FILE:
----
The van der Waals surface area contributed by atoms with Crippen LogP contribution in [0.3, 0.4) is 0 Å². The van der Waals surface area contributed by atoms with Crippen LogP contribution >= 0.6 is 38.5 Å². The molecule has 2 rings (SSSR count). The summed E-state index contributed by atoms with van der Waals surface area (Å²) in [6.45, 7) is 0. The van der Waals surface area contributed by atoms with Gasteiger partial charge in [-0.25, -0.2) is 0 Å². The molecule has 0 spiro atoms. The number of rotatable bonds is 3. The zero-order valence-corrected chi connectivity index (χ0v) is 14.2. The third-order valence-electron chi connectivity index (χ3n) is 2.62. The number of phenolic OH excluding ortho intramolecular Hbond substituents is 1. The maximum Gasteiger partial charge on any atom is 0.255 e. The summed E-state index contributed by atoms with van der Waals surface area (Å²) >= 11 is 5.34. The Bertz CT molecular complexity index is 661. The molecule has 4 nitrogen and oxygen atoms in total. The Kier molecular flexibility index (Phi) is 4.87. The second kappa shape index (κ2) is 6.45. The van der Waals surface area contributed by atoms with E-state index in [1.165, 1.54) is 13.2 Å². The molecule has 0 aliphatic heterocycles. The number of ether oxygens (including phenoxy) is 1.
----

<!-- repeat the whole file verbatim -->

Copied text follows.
The van der Waals surface area contributed by atoms with Crippen LogP contribution in [0.3, 0.4) is 0 Å². The van der Waals surface area contributed by atoms with Crippen LogP contribution >= 0.6 is 38.5 Å². The molecule has 2 rings (SSSR count). The summed E-state index contributed by atoms with van der Waals surface area (Å²) in [6.45, 7) is 0. The van der Waals surface area contributed by atoms with Gasteiger partial charge in [-0.25, -0.2) is 0 Å². The molecule has 0 spiro atoms. The number of rotatable bonds is 3. The zero-order valence-corrected chi connectivity index (χ0v) is 14.2. The third-order valence-electron chi connectivity index (χ3n) is 2.62. The number of phenolic OH excluding ortho intramolecular Hbond substituents is 1. The maximum Gasteiger partial charge on any atom is 0.255 e. The summed E-state index contributed by atoms with van der Waals surface area (Å²) >= 11 is 5.34. The Bertz CT molecular complexity index is 661. The molecule has 4 nitrogen and oxygen atoms in total. The Kier molecular flexibility index (Phi) is 4.87. The second kappa shape index (κ2) is 6.45. The van der Waals surface area contributed by atoms with E-state index in [1.165, 1.54) is 13.2 Å². The molecule has 0 aliphatic heterocycles. The number of ether oxygens (including phenoxy) is 1.